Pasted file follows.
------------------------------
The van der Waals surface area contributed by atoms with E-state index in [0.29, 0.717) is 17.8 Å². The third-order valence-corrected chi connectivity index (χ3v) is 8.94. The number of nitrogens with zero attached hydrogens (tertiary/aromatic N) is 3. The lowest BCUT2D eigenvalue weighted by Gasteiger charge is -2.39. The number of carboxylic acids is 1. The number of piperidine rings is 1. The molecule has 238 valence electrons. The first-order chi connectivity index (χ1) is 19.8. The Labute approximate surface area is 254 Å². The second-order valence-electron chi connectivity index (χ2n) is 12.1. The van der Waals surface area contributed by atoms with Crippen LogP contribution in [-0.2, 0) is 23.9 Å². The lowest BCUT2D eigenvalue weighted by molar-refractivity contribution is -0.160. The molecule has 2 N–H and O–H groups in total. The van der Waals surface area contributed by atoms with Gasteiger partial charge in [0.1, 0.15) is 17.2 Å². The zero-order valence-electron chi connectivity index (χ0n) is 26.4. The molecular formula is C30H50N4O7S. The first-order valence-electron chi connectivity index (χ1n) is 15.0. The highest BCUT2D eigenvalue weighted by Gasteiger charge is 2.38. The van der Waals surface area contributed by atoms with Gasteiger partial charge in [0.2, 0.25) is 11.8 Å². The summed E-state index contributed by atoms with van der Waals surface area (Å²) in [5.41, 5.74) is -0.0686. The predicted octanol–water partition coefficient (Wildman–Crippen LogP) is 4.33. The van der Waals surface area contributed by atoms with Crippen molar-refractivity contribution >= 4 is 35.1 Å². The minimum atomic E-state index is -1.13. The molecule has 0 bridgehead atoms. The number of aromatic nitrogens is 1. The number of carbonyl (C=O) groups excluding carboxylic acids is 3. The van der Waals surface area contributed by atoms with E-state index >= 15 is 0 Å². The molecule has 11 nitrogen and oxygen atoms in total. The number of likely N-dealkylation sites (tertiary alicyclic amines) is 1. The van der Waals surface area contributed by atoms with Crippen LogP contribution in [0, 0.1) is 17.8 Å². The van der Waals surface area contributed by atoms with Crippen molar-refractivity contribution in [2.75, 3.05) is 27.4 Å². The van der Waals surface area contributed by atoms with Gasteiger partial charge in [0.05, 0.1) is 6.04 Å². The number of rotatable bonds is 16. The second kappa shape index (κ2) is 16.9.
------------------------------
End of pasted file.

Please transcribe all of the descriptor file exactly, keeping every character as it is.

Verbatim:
The van der Waals surface area contributed by atoms with E-state index in [0.29, 0.717) is 17.8 Å². The third-order valence-corrected chi connectivity index (χ3v) is 8.94. The number of nitrogens with zero attached hydrogens (tertiary/aromatic N) is 3. The lowest BCUT2D eigenvalue weighted by Gasteiger charge is -2.39. The number of carboxylic acids is 1. The number of piperidine rings is 1. The molecule has 238 valence electrons. The first-order chi connectivity index (χ1) is 19.8. The Labute approximate surface area is 254 Å². The second-order valence-electron chi connectivity index (χ2n) is 12.1. The van der Waals surface area contributed by atoms with Crippen LogP contribution in [-0.2, 0) is 23.9 Å². The lowest BCUT2D eigenvalue weighted by molar-refractivity contribution is -0.160. The molecule has 2 N–H and O–H groups in total. The van der Waals surface area contributed by atoms with Gasteiger partial charge in [0.1, 0.15) is 17.2 Å². The zero-order valence-electron chi connectivity index (χ0n) is 26.4. The molecular formula is C30H50N4O7S. The first-order valence-electron chi connectivity index (χ1n) is 15.0. The highest BCUT2D eigenvalue weighted by Gasteiger charge is 2.38. The van der Waals surface area contributed by atoms with Gasteiger partial charge in [0.2, 0.25) is 11.8 Å². The summed E-state index contributed by atoms with van der Waals surface area (Å²) in [5.41, 5.74) is -0.0686. The predicted octanol–water partition coefficient (Wildman–Crippen LogP) is 4.33. The van der Waals surface area contributed by atoms with Crippen molar-refractivity contribution >= 4 is 35.1 Å². The minimum atomic E-state index is -1.13. The molecule has 0 bridgehead atoms. The number of aromatic nitrogens is 1. The number of carbonyl (C=O) groups excluding carboxylic acids is 3. The van der Waals surface area contributed by atoms with E-state index >= 15 is 0 Å². The molecule has 11 nitrogen and oxygen atoms in total. The number of likely N-dealkylation sites (tertiary alicyclic amines) is 1. The van der Waals surface area contributed by atoms with Crippen LogP contribution in [0, 0.1) is 17.8 Å². The van der Waals surface area contributed by atoms with Crippen molar-refractivity contribution in [2.75, 3.05) is 27.4 Å². The van der Waals surface area contributed by atoms with Gasteiger partial charge in [0.05, 0.1) is 6.04 Å². The number of rotatable bonds is 16. The second kappa shape index (κ2) is 16.9.